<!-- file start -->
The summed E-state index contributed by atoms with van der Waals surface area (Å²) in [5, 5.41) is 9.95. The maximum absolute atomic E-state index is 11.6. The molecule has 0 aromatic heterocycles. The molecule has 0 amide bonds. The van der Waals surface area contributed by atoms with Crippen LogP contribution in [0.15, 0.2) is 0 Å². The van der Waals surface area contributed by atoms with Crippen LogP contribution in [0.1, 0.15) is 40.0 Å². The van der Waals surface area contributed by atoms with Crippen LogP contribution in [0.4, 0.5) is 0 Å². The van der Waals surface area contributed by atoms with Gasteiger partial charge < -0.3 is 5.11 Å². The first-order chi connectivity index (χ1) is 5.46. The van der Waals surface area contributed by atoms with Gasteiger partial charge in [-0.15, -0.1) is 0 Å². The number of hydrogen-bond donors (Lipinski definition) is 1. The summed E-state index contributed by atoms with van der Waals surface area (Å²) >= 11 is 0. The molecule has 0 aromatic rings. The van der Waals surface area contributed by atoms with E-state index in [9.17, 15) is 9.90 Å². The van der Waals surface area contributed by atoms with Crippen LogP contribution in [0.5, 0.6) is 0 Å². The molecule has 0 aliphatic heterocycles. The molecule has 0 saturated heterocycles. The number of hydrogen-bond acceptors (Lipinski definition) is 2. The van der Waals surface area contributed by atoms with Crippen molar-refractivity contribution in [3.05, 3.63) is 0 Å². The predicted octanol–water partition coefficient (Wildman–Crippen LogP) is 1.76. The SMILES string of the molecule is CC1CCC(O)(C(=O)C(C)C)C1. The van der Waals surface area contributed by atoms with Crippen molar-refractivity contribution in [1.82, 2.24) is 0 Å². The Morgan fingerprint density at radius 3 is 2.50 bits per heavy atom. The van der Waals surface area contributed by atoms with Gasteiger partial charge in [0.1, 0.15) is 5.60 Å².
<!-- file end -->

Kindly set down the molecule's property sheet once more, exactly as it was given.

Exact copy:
The summed E-state index contributed by atoms with van der Waals surface area (Å²) in [5, 5.41) is 9.95. The maximum absolute atomic E-state index is 11.6. The molecule has 0 aromatic heterocycles. The molecule has 0 amide bonds. The van der Waals surface area contributed by atoms with Crippen LogP contribution in [0.15, 0.2) is 0 Å². The van der Waals surface area contributed by atoms with Crippen LogP contribution in [0.1, 0.15) is 40.0 Å². The van der Waals surface area contributed by atoms with Crippen LogP contribution in [0.4, 0.5) is 0 Å². The van der Waals surface area contributed by atoms with Gasteiger partial charge < -0.3 is 5.11 Å². The first-order chi connectivity index (χ1) is 5.46. The van der Waals surface area contributed by atoms with Gasteiger partial charge in [-0.15, -0.1) is 0 Å². The number of hydrogen-bond donors (Lipinski definition) is 1. The summed E-state index contributed by atoms with van der Waals surface area (Å²) >= 11 is 0. The molecule has 0 aromatic rings. The van der Waals surface area contributed by atoms with E-state index in [9.17, 15) is 9.90 Å². The van der Waals surface area contributed by atoms with Crippen LogP contribution in [0.5, 0.6) is 0 Å². The molecule has 0 aliphatic heterocycles. The molecule has 0 saturated heterocycles. The number of hydrogen-bond acceptors (Lipinski definition) is 2. The van der Waals surface area contributed by atoms with Crippen molar-refractivity contribution in [3.05, 3.63) is 0 Å². The predicted octanol–water partition coefficient (Wildman–Crippen LogP) is 1.76. The SMILES string of the molecule is CC1CCC(O)(C(=O)C(C)C)C1. The van der Waals surface area contributed by atoms with Crippen molar-refractivity contribution in [1.82, 2.24) is 0 Å². The Morgan fingerprint density at radius 3 is 2.50 bits per heavy atom. The van der Waals surface area contributed by atoms with Gasteiger partial charge in [0.1, 0.15) is 5.60 Å².